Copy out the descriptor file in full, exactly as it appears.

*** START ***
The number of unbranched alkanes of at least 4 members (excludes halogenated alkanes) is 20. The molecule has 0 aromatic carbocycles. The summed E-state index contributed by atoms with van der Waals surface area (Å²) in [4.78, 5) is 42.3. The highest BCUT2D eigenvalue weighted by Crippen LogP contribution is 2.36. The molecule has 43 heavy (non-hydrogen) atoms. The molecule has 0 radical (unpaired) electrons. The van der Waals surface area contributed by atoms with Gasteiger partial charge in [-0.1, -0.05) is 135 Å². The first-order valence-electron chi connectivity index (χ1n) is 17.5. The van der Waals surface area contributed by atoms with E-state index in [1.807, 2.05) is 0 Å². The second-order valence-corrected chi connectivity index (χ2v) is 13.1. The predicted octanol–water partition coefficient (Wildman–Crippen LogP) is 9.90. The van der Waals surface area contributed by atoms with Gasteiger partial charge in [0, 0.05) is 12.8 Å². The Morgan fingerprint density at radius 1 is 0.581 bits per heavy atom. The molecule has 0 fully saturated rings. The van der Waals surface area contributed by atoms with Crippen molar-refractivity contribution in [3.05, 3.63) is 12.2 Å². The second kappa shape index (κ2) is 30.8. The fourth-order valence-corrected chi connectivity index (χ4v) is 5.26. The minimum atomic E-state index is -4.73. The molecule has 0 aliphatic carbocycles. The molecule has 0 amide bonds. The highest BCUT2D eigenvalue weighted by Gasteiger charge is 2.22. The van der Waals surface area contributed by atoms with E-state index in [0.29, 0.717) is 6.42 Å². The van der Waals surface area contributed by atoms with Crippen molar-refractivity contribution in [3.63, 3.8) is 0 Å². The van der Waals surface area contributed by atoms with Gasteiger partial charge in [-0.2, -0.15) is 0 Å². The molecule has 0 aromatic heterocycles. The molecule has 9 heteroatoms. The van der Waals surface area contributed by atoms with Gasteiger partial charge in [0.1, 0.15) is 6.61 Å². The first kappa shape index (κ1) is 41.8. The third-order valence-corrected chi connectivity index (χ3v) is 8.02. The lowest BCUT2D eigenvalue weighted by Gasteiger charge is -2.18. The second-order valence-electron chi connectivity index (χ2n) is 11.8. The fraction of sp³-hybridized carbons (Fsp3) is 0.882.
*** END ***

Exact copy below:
The number of unbranched alkanes of at least 4 members (excludes halogenated alkanes) is 20. The molecule has 0 aromatic carbocycles. The summed E-state index contributed by atoms with van der Waals surface area (Å²) in [4.78, 5) is 42.3. The highest BCUT2D eigenvalue weighted by Crippen LogP contribution is 2.36. The molecule has 43 heavy (non-hydrogen) atoms. The molecule has 0 radical (unpaired) electrons. The van der Waals surface area contributed by atoms with Gasteiger partial charge in [-0.1, -0.05) is 135 Å². The first-order valence-electron chi connectivity index (χ1n) is 17.5. The van der Waals surface area contributed by atoms with E-state index in [1.807, 2.05) is 0 Å². The second-order valence-corrected chi connectivity index (χ2v) is 13.1. The predicted octanol–water partition coefficient (Wildman–Crippen LogP) is 9.90. The van der Waals surface area contributed by atoms with Gasteiger partial charge in [0, 0.05) is 12.8 Å². The Morgan fingerprint density at radius 1 is 0.581 bits per heavy atom. The molecule has 0 fully saturated rings. The van der Waals surface area contributed by atoms with Crippen molar-refractivity contribution in [3.05, 3.63) is 12.2 Å². The second kappa shape index (κ2) is 30.8. The fourth-order valence-corrected chi connectivity index (χ4v) is 5.26. The minimum atomic E-state index is -4.73. The molecule has 0 aliphatic carbocycles. The molecule has 0 amide bonds. The highest BCUT2D eigenvalue weighted by Gasteiger charge is 2.22. The van der Waals surface area contributed by atoms with E-state index in [0.29, 0.717) is 6.42 Å². The van der Waals surface area contributed by atoms with Crippen molar-refractivity contribution in [3.63, 3.8) is 0 Å². The van der Waals surface area contributed by atoms with Gasteiger partial charge in [-0.2, -0.15) is 0 Å². The molecule has 0 aromatic heterocycles. The molecule has 9 heteroatoms. The van der Waals surface area contributed by atoms with Gasteiger partial charge in [0.1, 0.15) is 6.61 Å². The first kappa shape index (κ1) is 41.8. The third-order valence-corrected chi connectivity index (χ3v) is 8.02. The lowest BCUT2D eigenvalue weighted by Gasteiger charge is -2.18. The second-order valence-electron chi connectivity index (χ2n) is 11.8. The fraction of sp³-hybridized carbons (Fsp3) is 0.882.